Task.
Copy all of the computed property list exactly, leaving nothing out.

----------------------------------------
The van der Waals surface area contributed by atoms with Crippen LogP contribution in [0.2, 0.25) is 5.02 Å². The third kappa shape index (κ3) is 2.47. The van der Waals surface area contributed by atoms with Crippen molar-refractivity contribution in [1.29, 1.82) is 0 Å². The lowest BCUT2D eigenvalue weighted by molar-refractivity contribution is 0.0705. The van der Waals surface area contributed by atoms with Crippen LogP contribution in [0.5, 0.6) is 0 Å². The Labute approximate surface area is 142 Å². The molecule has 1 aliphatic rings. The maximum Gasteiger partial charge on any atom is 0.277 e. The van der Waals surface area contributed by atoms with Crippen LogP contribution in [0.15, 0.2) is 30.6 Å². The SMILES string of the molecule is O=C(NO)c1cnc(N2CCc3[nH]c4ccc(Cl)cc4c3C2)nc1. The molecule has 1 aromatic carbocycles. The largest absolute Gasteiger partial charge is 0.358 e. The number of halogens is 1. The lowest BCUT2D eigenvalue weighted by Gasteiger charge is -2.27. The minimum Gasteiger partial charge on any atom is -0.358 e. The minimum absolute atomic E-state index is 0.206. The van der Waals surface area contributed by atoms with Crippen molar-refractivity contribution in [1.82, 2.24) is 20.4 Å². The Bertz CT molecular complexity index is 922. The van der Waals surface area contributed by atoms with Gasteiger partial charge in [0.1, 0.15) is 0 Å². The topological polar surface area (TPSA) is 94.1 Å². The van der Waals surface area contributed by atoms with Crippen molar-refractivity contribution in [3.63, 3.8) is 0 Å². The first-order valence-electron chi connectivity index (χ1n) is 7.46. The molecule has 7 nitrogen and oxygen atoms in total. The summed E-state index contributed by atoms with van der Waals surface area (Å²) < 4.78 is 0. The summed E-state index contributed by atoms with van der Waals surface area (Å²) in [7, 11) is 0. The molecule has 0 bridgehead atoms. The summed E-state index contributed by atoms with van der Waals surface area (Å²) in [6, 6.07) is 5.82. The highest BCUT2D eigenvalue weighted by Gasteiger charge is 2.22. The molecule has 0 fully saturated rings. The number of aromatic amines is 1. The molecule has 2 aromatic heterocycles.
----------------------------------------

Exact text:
The van der Waals surface area contributed by atoms with Crippen LogP contribution in [0.2, 0.25) is 5.02 Å². The third kappa shape index (κ3) is 2.47. The van der Waals surface area contributed by atoms with Crippen molar-refractivity contribution in [1.29, 1.82) is 0 Å². The lowest BCUT2D eigenvalue weighted by molar-refractivity contribution is 0.0705. The van der Waals surface area contributed by atoms with Crippen LogP contribution in [0.5, 0.6) is 0 Å². The Labute approximate surface area is 142 Å². The molecule has 1 aliphatic rings. The maximum Gasteiger partial charge on any atom is 0.277 e. The van der Waals surface area contributed by atoms with Crippen LogP contribution in [0.15, 0.2) is 30.6 Å². The SMILES string of the molecule is O=C(NO)c1cnc(N2CCc3[nH]c4ccc(Cl)cc4c3C2)nc1. The molecule has 1 aromatic carbocycles. The largest absolute Gasteiger partial charge is 0.358 e. The number of halogens is 1. The lowest BCUT2D eigenvalue weighted by Gasteiger charge is -2.27. The minimum Gasteiger partial charge on any atom is -0.358 e. The minimum absolute atomic E-state index is 0.206. The van der Waals surface area contributed by atoms with Crippen molar-refractivity contribution in [1.82, 2.24) is 20.4 Å². The Bertz CT molecular complexity index is 922. The van der Waals surface area contributed by atoms with Gasteiger partial charge in [0.1, 0.15) is 0 Å². The topological polar surface area (TPSA) is 94.1 Å². The van der Waals surface area contributed by atoms with Crippen molar-refractivity contribution in [3.63, 3.8) is 0 Å². The first-order valence-electron chi connectivity index (χ1n) is 7.46. The molecule has 7 nitrogen and oxygen atoms in total. The summed E-state index contributed by atoms with van der Waals surface area (Å²) < 4.78 is 0. The summed E-state index contributed by atoms with van der Waals surface area (Å²) in [7, 11) is 0. The molecule has 0 bridgehead atoms. The summed E-state index contributed by atoms with van der Waals surface area (Å²) in [6, 6.07) is 5.82. The highest BCUT2D eigenvalue weighted by Gasteiger charge is 2.22. The molecule has 0 fully saturated rings. The number of aromatic amines is 1. The molecule has 2 aromatic heterocycles.